“Hopefully that’s preventive for now that we have a new crop of aid dollars coming in about coronavirus relief, that we won’t see the same thing happen again. I think there are wins in the way of raising awareness of shifting public perception, of shifting what people think is possible.”
Dr. Cofer has joined other activists in calling officials to defund, or reimagine law enforcement spending.
“Locally when we look at the jail expansion, for example, that Decarcerate Sacramento and many other advocates led the charge on, I think that’s an example of us winning, because things didn’t get worse. We haven’t yet diverted those funds to something else, but we also haven’t spent them on something that would create further harm. I would count that as a win.
“I think when we count the wins, it’s the progress we’re making towards our ideals, recognizing that some of it is cyclical, and sometimes we’ll go back. I think about us as being sort of on the tire of a car. Even though it feels like you’re going around in circles, the car is moving forward.”
She also calls the City’s Measure U Sales Tax Community Oversight Committee, which she’s chaired for three terms, a step in the right direction.
“Even though we haven’t been able to direct the money where we had hoped it was going to go and where we were promised it was going to go, I think just the idea that we’re there, and we have the bully pulpit to be able to say so, is a win over what happened with the first Measure U and I’m really looking forward to as the Council composition changes, as we continue to shape the conversation, that we can turn those those wins ‘in spirit,’ those ‘moral wins’ and literal victories for how monies are being spent.”
Dr. Cofer has also volunteered with the Active Transportation Commission, the Mayor’s Commission on Climate Change, Sheriff’s Outreach Community Advisory Board, and the Board of Directors for Girl Scouts Heart of Central California. Getting involved, she says, is a great way to influence what’s happening in the region.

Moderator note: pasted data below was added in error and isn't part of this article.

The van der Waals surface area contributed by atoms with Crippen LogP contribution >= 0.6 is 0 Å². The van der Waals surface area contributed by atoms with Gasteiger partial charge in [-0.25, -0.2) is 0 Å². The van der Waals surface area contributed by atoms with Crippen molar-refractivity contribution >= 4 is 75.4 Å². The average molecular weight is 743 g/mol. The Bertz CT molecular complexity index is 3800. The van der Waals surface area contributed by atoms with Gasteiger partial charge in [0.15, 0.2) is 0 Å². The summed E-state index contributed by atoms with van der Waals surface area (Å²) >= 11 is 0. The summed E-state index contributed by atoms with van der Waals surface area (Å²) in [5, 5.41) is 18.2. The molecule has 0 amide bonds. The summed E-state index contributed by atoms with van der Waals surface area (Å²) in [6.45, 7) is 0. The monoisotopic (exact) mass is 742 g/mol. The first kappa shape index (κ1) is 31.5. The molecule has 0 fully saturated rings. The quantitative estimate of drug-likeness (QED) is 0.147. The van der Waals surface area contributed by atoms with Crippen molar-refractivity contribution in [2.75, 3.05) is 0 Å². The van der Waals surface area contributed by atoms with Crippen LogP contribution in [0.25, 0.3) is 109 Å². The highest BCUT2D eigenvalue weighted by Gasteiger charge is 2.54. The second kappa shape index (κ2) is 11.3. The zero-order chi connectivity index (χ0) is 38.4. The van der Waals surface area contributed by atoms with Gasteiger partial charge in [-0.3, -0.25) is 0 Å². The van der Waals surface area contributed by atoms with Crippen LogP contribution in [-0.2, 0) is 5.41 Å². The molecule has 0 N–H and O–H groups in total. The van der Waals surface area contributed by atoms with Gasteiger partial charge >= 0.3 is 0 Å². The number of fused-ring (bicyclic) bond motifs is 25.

“Having those informal positions gives you a platform and gives you a front row seat to be able to see what’s going on. It also gives you a back seat and a behind-the-curtains view of what some of the systemic challenges are so that if you’re thinking about engaging in other ways, if you’re thinking about passing policy, if you’re thinking about what a different platform looks like you have the inside knowledge to identify what the challenges are. It’s incredibly important that people get involved in that way so that they can both represent their communities and give voice to the things that we want to see but also so that we can better understand what some of the challenges are, so we can mobilize more efficiently.”
Dr. Cofer has seen the power of collaboration first hand, dating back to the women in her family, to her predominantly Black Girl Scout Troop and now as a participant in the Sacramento Sister Circle and Black Women Organized For Political Action.
“I will always show up in spaces where Black women are coming together in service and support because my life experience is a counter statement to the movement that Black women can’t work together,” Dr. Cofer shared.
“Nobody sees and understands and uplifts and supports in the way that I think we do for each other. The power of collaboration and activism and community work is just unparalleled. Black women in the state of California are only 3% of the population, but we certainly are outperforming our numbers.”
EDITOR’S NOTE: This is the final installment of our Sistahs On The Frontlines series, features on local “women warriors” who are on the frontlines, doing the “essential” work of bringing change to their communities.
By Genoa Barrow | OBSERVER Senior Staff Writer
Sacramento OBSERVER introduces a special series, “Sistahs on the Frontlines,” acknowledging and highlighting the work that Black women are doing as “essential workers” on the frontlines, furthering the causes of the community. READ MORE